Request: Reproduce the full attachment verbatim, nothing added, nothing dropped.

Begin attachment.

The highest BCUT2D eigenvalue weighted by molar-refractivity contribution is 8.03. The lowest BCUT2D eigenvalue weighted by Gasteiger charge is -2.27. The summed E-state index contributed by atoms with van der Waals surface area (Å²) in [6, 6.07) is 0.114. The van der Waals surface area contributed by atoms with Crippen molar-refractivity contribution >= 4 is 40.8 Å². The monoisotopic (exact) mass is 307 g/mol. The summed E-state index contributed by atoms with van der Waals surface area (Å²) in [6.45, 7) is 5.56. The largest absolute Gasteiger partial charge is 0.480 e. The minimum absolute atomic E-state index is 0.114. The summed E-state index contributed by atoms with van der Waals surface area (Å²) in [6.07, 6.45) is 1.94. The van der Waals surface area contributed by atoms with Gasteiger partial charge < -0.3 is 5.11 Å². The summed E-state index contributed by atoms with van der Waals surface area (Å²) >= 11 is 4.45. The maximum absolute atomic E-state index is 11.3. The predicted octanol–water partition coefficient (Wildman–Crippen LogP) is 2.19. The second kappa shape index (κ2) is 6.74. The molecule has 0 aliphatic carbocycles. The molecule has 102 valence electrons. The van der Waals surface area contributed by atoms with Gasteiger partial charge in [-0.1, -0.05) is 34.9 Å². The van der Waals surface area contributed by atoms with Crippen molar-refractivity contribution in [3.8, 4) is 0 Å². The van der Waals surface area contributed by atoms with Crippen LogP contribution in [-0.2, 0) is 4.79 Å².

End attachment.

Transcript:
The highest BCUT2D eigenvalue weighted by molar-refractivity contribution is 8.03. The lowest BCUT2D eigenvalue weighted by Gasteiger charge is -2.27. The summed E-state index contributed by atoms with van der Waals surface area (Å²) in [6, 6.07) is 0.114. The van der Waals surface area contributed by atoms with Crippen molar-refractivity contribution >= 4 is 40.8 Å². The monoisotopic (exact) mass is 307 g/mol. The summed E-state index contributed by atoms with van der Waals surface area (Å²) in [6.45, 7) is 5.56. The largest absolute Gasteiger partial charge is 0.480 e. The minimum absolute atomic E-state index is 0.114. The summed E-state index contributed by atoms with van der Waals surface area (Å²) in [6.07, 6.45) is 1.94. The van der Waals surface area contributed by atoms with Gasteiger partial charge < -0.3 is 5.11 Å². The summed E-state index contributed by atoms with van der Waals surface area (Å²) >= 11 is 4.45. The maximum absolute atomic E-state index is 11.3. The predicted octanol–water partition coefficient (Wildman–Crippen LogP) is 2.19. The second kappa shape index (κ2) is 6.74. The molecule has 0 aliphatic carbocycles. The molecule has 102 valence electrons. The van der Waals surface area contributed by atoms with Gasteiger partial charge in [-0.1, -0.05) is 34.9 Å². The van der Waals surface area contributed by atoms with Crippen molar-refractivity contribution in [3.8, 4) is 0 Å². The van der Waals surface area contributed by atoms with Crippen LogP contribution in [-0.2, 0) is 4.79 Å².